“Departure” is a painting that captivates a woman at an art show in Winnetka, Illinois in 1998. Ten years later, that woman, Lisa Thaler, publishes a book about the artist, Sacha Kolin (1911 – 1981), whose work is represented in a number of museum collections but whose name is hardly known.
Despite numerous exhibitions, Sacha Kolin had never achieved much recognition, even during her lifetime. Nevertheless, the book is endlessly absorbing, given the rich details the author has gathered. Writing in a concise journalistic style, Thaler’s geneologist recreates the artist’s life and milieu and documents her art. Thaler researched the artist globally, reaching into her past in Vienna, from where her parents fled, to Israel, where many relatives had settled, and into all Sacha’s professional contacts. Examining archival material, perusing gallery and museum inventories, interviewing friends, acquaintances, creditors, Lisa Thaler left no source untapped to capture the character and personality of her subject.
Sacha Kolin struggled to live well on meager means. She helped to create the market for wealthy patrons to donate art works to university art collections, whereby the patrons receive tax benefits. She pursued donors in order to sell paintings to support herself and her father. The author “paints” a portrait of Sacha, who arrived in New York with her parents in 1936 at the age of twenty-five. Her displacement and refugee status didn’t seem to affect her spirit. Her perennial optimism is reflected in the book title, taken from her painting “Look Up: The Sun is Shining.” Sacha worked in several mediums: pen and ink, watercolor, and oils as well as sculpture. Thaler includes fascinating details about Sacha’s father, an engineer who had designed innovative propellers that were used in airplanes and later in other machinery. She makes a case that his designs inspired some of Sacha’s art. Active in the post- World War II art world of New York City, much of Sacha’s work references the popular art styles of that period.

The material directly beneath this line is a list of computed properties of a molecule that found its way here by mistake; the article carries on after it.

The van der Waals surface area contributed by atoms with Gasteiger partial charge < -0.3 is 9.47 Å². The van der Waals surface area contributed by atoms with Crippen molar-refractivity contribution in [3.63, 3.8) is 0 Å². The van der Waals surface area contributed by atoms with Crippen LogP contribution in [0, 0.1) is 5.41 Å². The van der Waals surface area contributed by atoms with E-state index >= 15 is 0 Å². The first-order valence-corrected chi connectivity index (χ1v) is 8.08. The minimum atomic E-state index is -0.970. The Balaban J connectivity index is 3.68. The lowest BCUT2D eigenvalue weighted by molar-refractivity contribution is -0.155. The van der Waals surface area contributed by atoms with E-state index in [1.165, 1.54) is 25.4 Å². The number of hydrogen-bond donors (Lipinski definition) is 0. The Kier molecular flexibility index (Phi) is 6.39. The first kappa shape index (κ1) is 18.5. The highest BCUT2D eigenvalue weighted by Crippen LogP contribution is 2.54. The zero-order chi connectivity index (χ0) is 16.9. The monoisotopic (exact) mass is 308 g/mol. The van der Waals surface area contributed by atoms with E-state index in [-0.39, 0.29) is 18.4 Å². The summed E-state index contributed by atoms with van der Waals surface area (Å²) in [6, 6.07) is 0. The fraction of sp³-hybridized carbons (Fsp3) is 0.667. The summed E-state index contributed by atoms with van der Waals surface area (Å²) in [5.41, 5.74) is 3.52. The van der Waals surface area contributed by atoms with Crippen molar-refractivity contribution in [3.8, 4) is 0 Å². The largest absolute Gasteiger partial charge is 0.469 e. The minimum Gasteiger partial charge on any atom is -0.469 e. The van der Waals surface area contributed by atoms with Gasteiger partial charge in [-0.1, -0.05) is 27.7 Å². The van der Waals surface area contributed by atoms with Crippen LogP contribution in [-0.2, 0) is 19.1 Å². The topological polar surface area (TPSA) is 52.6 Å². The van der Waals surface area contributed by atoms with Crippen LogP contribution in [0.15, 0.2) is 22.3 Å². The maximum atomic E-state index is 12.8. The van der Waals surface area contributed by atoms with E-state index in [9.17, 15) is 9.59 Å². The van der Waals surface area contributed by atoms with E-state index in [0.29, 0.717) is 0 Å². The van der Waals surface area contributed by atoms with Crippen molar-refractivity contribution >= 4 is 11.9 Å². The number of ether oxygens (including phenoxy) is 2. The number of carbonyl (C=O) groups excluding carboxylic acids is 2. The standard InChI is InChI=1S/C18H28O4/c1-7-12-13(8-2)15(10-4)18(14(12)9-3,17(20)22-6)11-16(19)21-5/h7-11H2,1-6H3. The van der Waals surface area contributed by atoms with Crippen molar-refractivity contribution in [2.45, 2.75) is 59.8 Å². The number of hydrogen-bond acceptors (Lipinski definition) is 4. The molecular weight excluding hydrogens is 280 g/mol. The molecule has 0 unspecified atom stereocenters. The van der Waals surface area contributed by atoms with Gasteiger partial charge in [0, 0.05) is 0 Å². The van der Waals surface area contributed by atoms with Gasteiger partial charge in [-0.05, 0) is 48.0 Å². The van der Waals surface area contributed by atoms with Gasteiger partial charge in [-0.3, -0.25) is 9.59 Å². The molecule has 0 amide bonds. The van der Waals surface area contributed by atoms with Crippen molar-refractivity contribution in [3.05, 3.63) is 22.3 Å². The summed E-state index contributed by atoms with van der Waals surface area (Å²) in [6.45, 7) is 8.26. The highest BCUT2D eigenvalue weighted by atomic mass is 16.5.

Thaler seems to feel obliged to mention Sacha Kolin’s Jewish identity — or lack thereof— in the epilogue: “…She applied her Jewish sensibility to a range of cultural motifs and aesthethic styles, including a belief in justice and equality, a commitment to tikkun olam [repair of the world], a sense of impermanence, and a longing to return to a (if not the) homeland.” (True as that may be, Sacha chose to have her remains cremated through the Trinity Church Crematoria.) Thaler came to think of Sacha as the ultimate “survivor.” It remains to be seen if she is successful in rescuing her from obscurity.
Heavily illustrated and documented, the book is a tribute to the author’s diligent research and love of her subject. (She documents close to 2,000 art works.) An “afterword,” titled “Ten Lessons for Genealogists, Art Historians, Artists and Journalists” is evidence that the author intends this book to be a blueprint for the field of family history.
Of the 438 pages, only 314 are the main text. The remainder consist of notes, illustrations, chronology, and index, plus 24 pages of color plates and many family photographs.